Louisville’s Commonwealth Theatre Center has won a grant to build intercultural understanding through arts experiences.
According to a release, the Doris Duke Foundation for Islamic Art’s Building Bridges program funds projects that will “strengthen bonds between U.S. communities of Muslims and their neighbors.”
Fifteen organizations across the country, including CTC, were awarded grants.
CTC will receive $225,000 for a three-year immersive performing arts project exploring the experiences of regional Muslim and non-Muslim youth.
“We decided to build upon some already-existing relationships to increase representation of Muslim characters in stories in the arts, especially theater for young audiences,” said CTC Associate Artistic Director Hallie Dizdarevic.
Dizdarevic said when staff first heard about this grant, they tried to remember a Louisville production of a children’s show featuring Muslim characters (or one that was written by a local Muslim playwright). They couldn’t think of one. They also couldn’t think of many theater artists or directors from that background.
“And we know that when children don’t see characters or stories that represent them, they may not feel welcome in that space,” she said. “We went, ‘Well, maybe if we were telling stories from a Muslim perspective featuring characters from that background, perhaps we would eventually have more theater artists from that culture.”
According to Alison Huff, CTC’s managing director, the grant will provide the company an opportunity to to expand their Connecting Cultures program, a theater education residency.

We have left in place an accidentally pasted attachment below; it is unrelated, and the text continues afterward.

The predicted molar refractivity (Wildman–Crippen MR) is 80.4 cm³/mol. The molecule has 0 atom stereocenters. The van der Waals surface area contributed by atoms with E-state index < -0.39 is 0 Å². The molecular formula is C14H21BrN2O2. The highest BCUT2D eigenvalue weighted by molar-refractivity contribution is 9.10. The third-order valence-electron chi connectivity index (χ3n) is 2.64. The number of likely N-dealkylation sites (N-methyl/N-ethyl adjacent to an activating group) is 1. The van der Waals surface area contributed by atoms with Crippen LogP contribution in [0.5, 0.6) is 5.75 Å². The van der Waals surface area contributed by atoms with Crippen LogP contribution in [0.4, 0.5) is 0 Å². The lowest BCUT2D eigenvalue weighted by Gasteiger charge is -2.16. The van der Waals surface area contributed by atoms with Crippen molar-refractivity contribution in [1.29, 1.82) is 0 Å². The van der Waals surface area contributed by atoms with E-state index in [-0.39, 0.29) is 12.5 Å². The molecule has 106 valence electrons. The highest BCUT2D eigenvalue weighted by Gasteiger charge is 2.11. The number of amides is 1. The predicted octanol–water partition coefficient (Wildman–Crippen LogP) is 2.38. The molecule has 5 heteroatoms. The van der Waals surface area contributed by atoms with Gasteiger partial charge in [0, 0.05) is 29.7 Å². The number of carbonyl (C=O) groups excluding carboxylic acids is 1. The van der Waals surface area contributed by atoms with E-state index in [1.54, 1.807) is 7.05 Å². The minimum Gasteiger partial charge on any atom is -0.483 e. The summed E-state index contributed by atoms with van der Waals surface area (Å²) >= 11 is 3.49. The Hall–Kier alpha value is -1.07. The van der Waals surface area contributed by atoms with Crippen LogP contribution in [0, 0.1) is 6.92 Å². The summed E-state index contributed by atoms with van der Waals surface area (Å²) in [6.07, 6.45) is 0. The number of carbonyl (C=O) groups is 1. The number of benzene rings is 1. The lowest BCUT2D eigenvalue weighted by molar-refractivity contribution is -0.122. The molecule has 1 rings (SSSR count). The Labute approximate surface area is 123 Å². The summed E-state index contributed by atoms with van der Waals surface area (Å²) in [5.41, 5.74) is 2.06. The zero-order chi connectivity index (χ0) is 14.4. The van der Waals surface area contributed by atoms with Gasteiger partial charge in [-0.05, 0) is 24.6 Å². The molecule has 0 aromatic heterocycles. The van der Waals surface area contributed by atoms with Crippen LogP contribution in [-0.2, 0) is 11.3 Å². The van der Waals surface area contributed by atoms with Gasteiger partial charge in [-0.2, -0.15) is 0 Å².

Initially developed in 2013, Connecting Cultures uses theater-based activities to create dialogue and common understanding among different groups of youth; the first year, participants included ESL students from Newcomer Academy at Shawnee, students from west Louisville, and acting students from Walden Theatre’s after-school Conservatory program.
From those activities, students composed and performed dramatic works.
This version of Connecting Cultures will be a little different; CTC will be partnering with a number of community partners, and a professional playwright will use participating student’s experiences to write an original play.
And it won’t just be about Muslim and non-Muslim students in dialogue
“We were really wanting to make sure that we didn’t create some kind of false binary ‘us versus them’ narrative,” Huff said.
Instead, CTC is bringing in perspectives from other organizations — including Louisville Youth Group and the Jewish Community Center — in order to broaden the conversation. The main topic of the culminating performance will be about marginalization and the feeling of being “othered.”
“It’s a way to make sure we are telling intersectional stories,” Huff said.